Pleasant Fascism In Two Superhero Movies

I woke up two mornings ago and I realized that I had not seen Iron Man.

Between then and now, I decided to remedy that woeful state of being. The movie gave me exactly what I expected from the trailer except for one single fact: that it is enjoyable.

Still. Iron Man is formulaic. It goes through the motions, setting everything up in the first act, messing things around a little in the second, and then bringing the story to a relatively satisfying climax in the third. There’s no screwing around. We are never in any doubt that Iron Man will triumph over the bad guys. Furthermore, like many, many other genre films, the one unnecessary main character—of course—turns out to be the main villain. Yes indeed, everyone involved in the production paid attention in their film classes, especially when it came to preserving traditional stereotypes: the Middle Easterners depicted in the film are either bloodthirsty fanatics, helpless and innocent civilians, or noble savages who need to be sacrificed for the greater good, while the American government acts out its destined role as the world’s noble but beleaguered police force. These are incredibly simple and weary ideas. In fact, in the black-and-white comic book world, it’s so effortlessly easy to tell friend from foe that even a computer can do it, though in real life the distinction is not quite so simple.

The film also doesn’t come close to passing the Bechdel test—the two women with speaking roles in the film are little more than walking talking sex objects, and when they have a few seconds to speak to each other they don’t discuss anything except the man they either want to sleep with or have already slept with.

On top of all this, while Iron Man begins with what may have been an interesting premise in a different kind of film—a weapons manufacturer who has a change of heart and decides to fight the military industrial complex rather than those previously mentioned Middle Easterners—it soon degenerates into the same sort of fascist entertainment that one finds wherever one looks: the masses are helpless without the intervention of elites who are amazingly powerful and unquestionably good. From Kurosawa to Star Wars and everywhere in between. I wonder if it’s possible to make a superhero film that reverses this idea: Borges at least penned a page or two about a dream he had had in which anonymous crowds murder the gods. It might be difficult to deliver something so brainy to the masses—of which I am a happy part—and which are just as hungry for action and blood and spectacle as they were when gladiators were slaying lions in the coliseum.

In spite of all these complaints, I enjoyed it. The man had a nice beard. It was cool to watch him play around in the suit. I dream of one day making a film in which I can see fingers drumming over a beeping console, with a sleek spaceship of some sort taking off from a glassy landing bay. I can’t make that film now—though in the future, who knows?—but for the time being movies like Iron Man will have to slake my thirst for cool technical things that go boink!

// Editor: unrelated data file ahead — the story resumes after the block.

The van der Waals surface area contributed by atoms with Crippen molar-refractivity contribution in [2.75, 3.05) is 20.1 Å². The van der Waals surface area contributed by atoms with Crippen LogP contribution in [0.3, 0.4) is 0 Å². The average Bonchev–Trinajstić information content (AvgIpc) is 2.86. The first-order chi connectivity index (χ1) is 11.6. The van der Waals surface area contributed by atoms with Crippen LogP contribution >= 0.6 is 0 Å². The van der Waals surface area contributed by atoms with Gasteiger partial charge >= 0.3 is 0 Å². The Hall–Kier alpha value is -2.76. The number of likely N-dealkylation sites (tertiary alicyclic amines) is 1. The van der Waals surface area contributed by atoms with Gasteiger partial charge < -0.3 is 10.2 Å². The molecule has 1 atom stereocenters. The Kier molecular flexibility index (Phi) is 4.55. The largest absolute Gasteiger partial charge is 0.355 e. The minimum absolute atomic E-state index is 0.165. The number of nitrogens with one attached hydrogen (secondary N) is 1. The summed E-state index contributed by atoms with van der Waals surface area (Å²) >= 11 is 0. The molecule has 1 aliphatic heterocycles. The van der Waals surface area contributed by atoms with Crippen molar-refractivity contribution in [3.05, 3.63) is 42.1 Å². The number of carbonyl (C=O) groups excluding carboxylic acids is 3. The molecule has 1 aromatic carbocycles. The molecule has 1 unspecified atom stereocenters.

I also had a look at Hellboy 2, and also thoroughly enjoyed it, because the fact is that although I bitch and moan about all sorts of bullshit, I generally enjoy most works of art, both high and low: these days I spend the evenings devouring as many movies as possible while the mornings go to Keats.

Hellboy likewise suffers from the possibly inevitable fascist conceit that the populace is helpless to defend itself against its purely evil enemies without the benefit of supremely good, and powerful, superheroes. And the story is formulaic, too, taking virtually no narrative risks: one reviewer even called it a sitcom. That’s fair enough, but what’s remarkable here is that there are new images to discover that I haven’t really run across before. I liked the steampunk binoculars that allowed the wearers to see the true nature of things—though wouldn’t everything be invisible if this were actually true?—and the woman who ripples with flames looks even more amazing than she did in the first film, though when she is not blurred with fire her face is curiously dull and emotionless for a Hollywood actress. At the same time, the elves turn into white chocolate when they die, and I found that intriguing.

But while this film is so packed with all kinds of amazing monsters that they seem to be bursting out of the screen, few of them are really unique. The giant tree spirit thing that attacks the city was ripped right out of Princess Mononoke, while the spirit of death—with eyeballs blinking in its wings—was so obviously borrowed from del Toro’s previous films that I’m sure there must have been theatergoers groaning about it—loudly—when the film first came out. O, ennui! O, to forget all the wonderful movies I’ve seen—O!, to see them as though I’ve never seen a movie before! Eyeballs pop up in all kinds of weird places, actually, throughout his oeuvre: even in back of a facehugger.

The end.

The search for new words, new thoughts, and new images, continues.

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